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Released: 2019-11-20

Sexual orientation and mental health

Lesbian, gay and bisexual people tend to have poorer mental health than heterosexual people. In 2015, an estimated 405,000 Canadians identified as either gay or lesbian, while another 444,000 identified as bisexual. Among men, 1.9% identified as gay, and among women, 1.1% identified as lesbian. Significantly more women identified as bisexual (2.2%) than men (1.1%).

A new study released today in Health Reports, compares the mental health of gay, lesbian and bisexual people with their heterosexual counterparts in Canada. Specifically, the study explores "complete" mental health—meaning both the presence of positive mental health and the absence of mental illness. Data are from the 2015 Canadian Community Health Survey.

The study found that homosexual and bisexual people were more likely than heterosexual people to have been diagnosed with a mood or anxiety disorder (19%, 40% and 11%, respectively) or to have experienced thoughts of suicide (5%, 13% and 2%, respectively) in the previous year. Gay men (67%) and bisexual men (57%) were less likely than heterosexual men (77%) to have complete mental health, and bisexual women (38%) were less likely to have complete mental health than heterosexual women (72%).

Other factors, such as age, sex, socioeconomic status and marital status, were associated with mental health and well-being. Bisexual people tended to be younger, of lower socioeconomic status and, more often, women. Gay, lesbian and bisexual people were also less likely to be married or in a common-law relationship.

When these factors were taken into account, the association with complete mental health was no longer significantly different between gay men and heterosexual men. However, both bisexual men and bisexual women remained less likely to be in complete mental health than heterosexual people when sociodemographic and health factors were controlled.

  Note to readers

Several concepts can be used to measure sexual orientation. These include sexual attraction, behaviour, and identity. Sexual attraction refers to feelings independent of behaviours. Sexual behaviour refers to whether a person's partner or partners are of the same or opposite sex. Identity refers to social identity, such as whether a person identifies as heterosexual, homosexual or bisexual.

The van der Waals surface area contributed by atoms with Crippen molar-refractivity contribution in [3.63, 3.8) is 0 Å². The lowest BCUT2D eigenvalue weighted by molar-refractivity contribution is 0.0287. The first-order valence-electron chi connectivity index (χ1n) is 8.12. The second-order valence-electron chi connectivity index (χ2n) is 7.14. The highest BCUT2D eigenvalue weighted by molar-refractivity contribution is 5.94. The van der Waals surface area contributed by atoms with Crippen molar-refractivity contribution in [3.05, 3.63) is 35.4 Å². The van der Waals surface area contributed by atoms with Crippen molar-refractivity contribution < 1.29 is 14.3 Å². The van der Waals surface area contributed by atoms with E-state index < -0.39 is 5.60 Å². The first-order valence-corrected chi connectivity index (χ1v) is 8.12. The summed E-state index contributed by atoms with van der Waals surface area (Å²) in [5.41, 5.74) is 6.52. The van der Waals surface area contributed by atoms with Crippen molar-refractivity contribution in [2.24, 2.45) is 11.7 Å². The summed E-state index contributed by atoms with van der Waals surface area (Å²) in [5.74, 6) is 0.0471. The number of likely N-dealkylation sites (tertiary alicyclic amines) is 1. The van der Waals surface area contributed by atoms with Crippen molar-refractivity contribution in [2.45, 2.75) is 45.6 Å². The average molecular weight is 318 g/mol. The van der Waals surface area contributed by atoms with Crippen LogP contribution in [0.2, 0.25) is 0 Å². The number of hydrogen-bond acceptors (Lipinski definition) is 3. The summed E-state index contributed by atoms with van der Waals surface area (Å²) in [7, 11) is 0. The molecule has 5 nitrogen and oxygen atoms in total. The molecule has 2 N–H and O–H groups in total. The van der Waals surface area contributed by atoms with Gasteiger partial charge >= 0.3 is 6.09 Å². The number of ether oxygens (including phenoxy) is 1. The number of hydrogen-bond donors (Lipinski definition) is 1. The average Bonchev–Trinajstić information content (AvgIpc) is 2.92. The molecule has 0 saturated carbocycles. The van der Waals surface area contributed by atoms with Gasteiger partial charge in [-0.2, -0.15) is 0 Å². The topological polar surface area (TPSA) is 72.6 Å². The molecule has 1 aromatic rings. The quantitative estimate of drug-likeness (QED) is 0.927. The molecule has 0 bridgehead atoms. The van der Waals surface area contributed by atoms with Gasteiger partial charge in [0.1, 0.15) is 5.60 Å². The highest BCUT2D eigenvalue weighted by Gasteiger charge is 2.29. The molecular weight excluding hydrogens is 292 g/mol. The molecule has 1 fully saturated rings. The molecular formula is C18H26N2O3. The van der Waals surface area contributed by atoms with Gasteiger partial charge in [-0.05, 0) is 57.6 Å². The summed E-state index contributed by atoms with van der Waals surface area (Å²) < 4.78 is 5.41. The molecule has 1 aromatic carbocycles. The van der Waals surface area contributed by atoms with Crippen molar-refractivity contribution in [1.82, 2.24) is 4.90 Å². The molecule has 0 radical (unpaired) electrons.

The Canadian Community Health Survey uses the concept of identity. Respondents aged 15 and older were asked whether they considered themselves to be heterosexual (sexual relations with people of the opposite sex), homosexual—that is, lesbian or gay (sexual relations with people of your own sex)—or bisexual (sexual relations with people of both sexes).

Respondents with a combination of high positive emotions and high psychological and social function, as measured by the Mental Health Continuum Short Form (MHC-SF), were considered to be in flourishing mental health. Complete mental health is defined as flourishing mental health with the absence of a mood or anxiety disorder diagnosis and the absence of suicide ideation in the previous 12 months.


The article "Sexual orientation and complete mental health" is now available in the November 2019 online issue of Health Reports, Vol. 30, no. 11 (Catalogue number Catalogue number82-003-X).

This issue of Health Reports also contains the article "Validation of a brief measure of combat exposure among Canadian Armed Forces personnel."

Contact information

To enquire about "Sexual orientation and complete mental health" contact Heather Gilmour (, Health Analysis Division.

To enquire about "Validation of a brief measure of combat exposure among Canadian Armed Forces personnel" contact Media Relations, Department of National Defence (613-996-2353;

For more information, or to enquire about the concepts, methods or data quality of this release, contact us (toll-free 1-800-263-1136; 514-283-8300; or Media Relations (613-951-4636;

For more information about Health Reports, contact Janice Felman (613-799-7746;, Health Analysis Division.

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